I give you a new commandment: love one another. As I have loved you, so you should love one another. This is how all will know that you are my disciples, if you have love for one another. – John 13: 34-35

Easy? Hardly. Notice that He didn’t give us a choice about who to love. We are told to love everyone.

And for many of us, loving like Christ goes something like this:

“The Christian ideal has not been tried and found wanting; it has been found difficult and left untried.” – G. K. Chesterton 

What did Jesus say again? Put into simplest terms: They will know you are Christians when you love like I do.

Can I love like He does? Only with His help. And that’s a challenge – even on my ‘best’ days. But He didn’t say, “Here’s a suggestion.” He said, “I give you a new commandment.” So my question should only be – ‘How will I obey?’

Could this be the world’s holy moment? I think so. A moment we are being asked to rise to perform acts of sacred love. Acts set apart from the norm. Acts of real love – that is, selfless love. Defined by the fact that they demand no thanks.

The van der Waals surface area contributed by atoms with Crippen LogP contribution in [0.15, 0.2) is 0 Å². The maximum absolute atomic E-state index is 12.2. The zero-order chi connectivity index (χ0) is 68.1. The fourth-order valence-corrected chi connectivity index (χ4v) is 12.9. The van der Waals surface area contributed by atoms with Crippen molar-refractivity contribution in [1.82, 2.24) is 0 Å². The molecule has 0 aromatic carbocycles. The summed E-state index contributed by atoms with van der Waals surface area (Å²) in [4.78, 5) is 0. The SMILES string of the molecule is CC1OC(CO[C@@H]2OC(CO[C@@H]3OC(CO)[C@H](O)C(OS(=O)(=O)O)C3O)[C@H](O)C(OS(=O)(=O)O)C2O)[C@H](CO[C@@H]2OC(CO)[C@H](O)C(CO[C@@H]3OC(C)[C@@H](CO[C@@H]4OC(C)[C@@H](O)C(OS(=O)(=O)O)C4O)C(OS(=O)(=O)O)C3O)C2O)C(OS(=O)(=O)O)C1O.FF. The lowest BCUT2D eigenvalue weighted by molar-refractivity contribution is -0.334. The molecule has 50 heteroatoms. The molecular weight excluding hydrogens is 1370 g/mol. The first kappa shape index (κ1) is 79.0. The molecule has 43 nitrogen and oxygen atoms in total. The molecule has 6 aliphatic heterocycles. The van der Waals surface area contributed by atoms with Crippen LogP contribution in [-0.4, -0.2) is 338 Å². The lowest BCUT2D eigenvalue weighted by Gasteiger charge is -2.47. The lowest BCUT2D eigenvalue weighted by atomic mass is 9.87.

Watch this.

Voyage to a Second Life

The Heart of the Matter

I saw something this morning that made me want to vomit. Two investigators from the Center for Medical Progress went undercover and interviewed a director of Planned Parenthood who discusses on video – over wine and salad – the systematic harvesting and selling of body parts from babies she and others abort. Apparently, livers and hearts are in especially large demand. And she’s careful not to crush these valuable commodities during the “extraction” process from each mother’s womb, which she describes, in detail. By dinnertime today, this story was all over the national news, and media outlets were reporting that the director “allegedly” sold these baby body parts. But I watched the video. I’m taking her at her word.